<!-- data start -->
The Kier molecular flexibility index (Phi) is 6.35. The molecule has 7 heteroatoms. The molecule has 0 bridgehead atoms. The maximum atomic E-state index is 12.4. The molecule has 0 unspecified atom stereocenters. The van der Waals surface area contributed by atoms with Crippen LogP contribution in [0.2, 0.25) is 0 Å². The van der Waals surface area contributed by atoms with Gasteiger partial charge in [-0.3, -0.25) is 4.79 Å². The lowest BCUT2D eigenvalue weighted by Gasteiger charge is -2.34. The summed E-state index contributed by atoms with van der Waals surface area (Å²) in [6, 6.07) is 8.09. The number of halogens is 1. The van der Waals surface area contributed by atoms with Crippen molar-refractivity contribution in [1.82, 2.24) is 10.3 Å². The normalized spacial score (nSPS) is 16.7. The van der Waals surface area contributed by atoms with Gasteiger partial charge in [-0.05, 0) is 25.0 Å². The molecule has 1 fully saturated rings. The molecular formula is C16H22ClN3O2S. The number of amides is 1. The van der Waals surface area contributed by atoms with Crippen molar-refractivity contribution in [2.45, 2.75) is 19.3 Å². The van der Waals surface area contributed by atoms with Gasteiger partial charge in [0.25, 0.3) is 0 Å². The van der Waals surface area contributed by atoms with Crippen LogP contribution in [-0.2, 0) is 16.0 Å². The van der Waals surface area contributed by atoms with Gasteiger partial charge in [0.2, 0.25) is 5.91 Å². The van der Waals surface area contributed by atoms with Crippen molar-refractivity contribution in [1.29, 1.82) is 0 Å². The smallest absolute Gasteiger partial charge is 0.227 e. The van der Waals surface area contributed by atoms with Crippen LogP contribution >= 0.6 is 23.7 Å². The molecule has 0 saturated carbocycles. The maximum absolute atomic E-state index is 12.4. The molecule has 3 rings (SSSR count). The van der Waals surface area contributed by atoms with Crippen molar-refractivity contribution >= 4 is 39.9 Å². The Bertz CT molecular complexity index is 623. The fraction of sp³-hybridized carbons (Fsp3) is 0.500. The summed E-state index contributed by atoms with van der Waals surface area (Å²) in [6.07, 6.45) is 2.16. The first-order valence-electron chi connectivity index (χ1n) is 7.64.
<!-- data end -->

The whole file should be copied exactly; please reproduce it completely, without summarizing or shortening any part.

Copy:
The Kier molecular flexibility index (Phi) is 6.35. The molecule has 7 heteroatoms. The molecule has 0 bridgehead atoms. The maximum atomic E-state index is 12.4. The molecule has 0 unspecified atom stereocenters. The van der Waals surface area contributed by atoms with Crippen LogP contribution in [0.2, 0.25) is 0 Å². The van der Waals surface area contributed by atoms with Gasteiger partial charge in [-0.3, -0.25) is 4.79 Å². The lowest BCUT2D eigenvalue weighted by Gasteiger charge is -2.34. The summed E-state index contributed by atoms with van der Waals surface area (Å²) in [6, 6.07) is 8.09. The number of halogens is 1. The van der Waals surface area contributed by atoms with Crippen molar-refractivity contribution in [1.82, 2.24) is 10.3 Å². The normalized spacial score (nSPS) is 16.7. The van der Waals surface area contributed by atoms with Gasteiger partial charge in [-0.05, 0) is 25.0 Å². The molecule has 1 fully saturated rings. The molecular formula is C16H22ClN3O2S. The number of amides is 1. The van der Waals surface area contributed by atoms with Crippen molar-refractivity contribution in [2.45, 2.75) is 19.3 Å². The van der Waals surface area contributed by atoms with Gasteiger partial charge in [0.25, 0.3) is 0 Å². The van der Waals surface area contributed by atoms with Crippen LogP contribution in [-0.2, 0) is 16.0 Å². The van der Waals surface area contributed by atoms with Gasteiger partial charge in [0.2, 0.25) is 5.91 Å². The van der Waals surface area contributed by atoms with Crippen molar-refractivity contribution in [1.29, 1.82) is 0 Å². The smallest absolute Gasteiger partial charge is 0.227 e. The van der Waals surface area contributed by atoms with Crippen LogP contribution >= 0.6 is 23.7 Å². The molecule has 0 saturated carbocycles. The maximum absolute atomic E-state index is 12.4. The molecule has 3 rings (SSSR count). The van der Waals surface area contributed by atoms with Crippen molar-refractivity contribution >= 4 is 39.9 Å². The Bertz CT molecular complexity index is 623. The fraction of sp³-hybridized carbons (Fsp3) is 0.500. The summed E-state index contributed by atoms with van der Waals surface area (Å²) in [6.07, 6.45) is 2.16. The first-order valence-electron chi connectivity index (χ1n) is 7.64.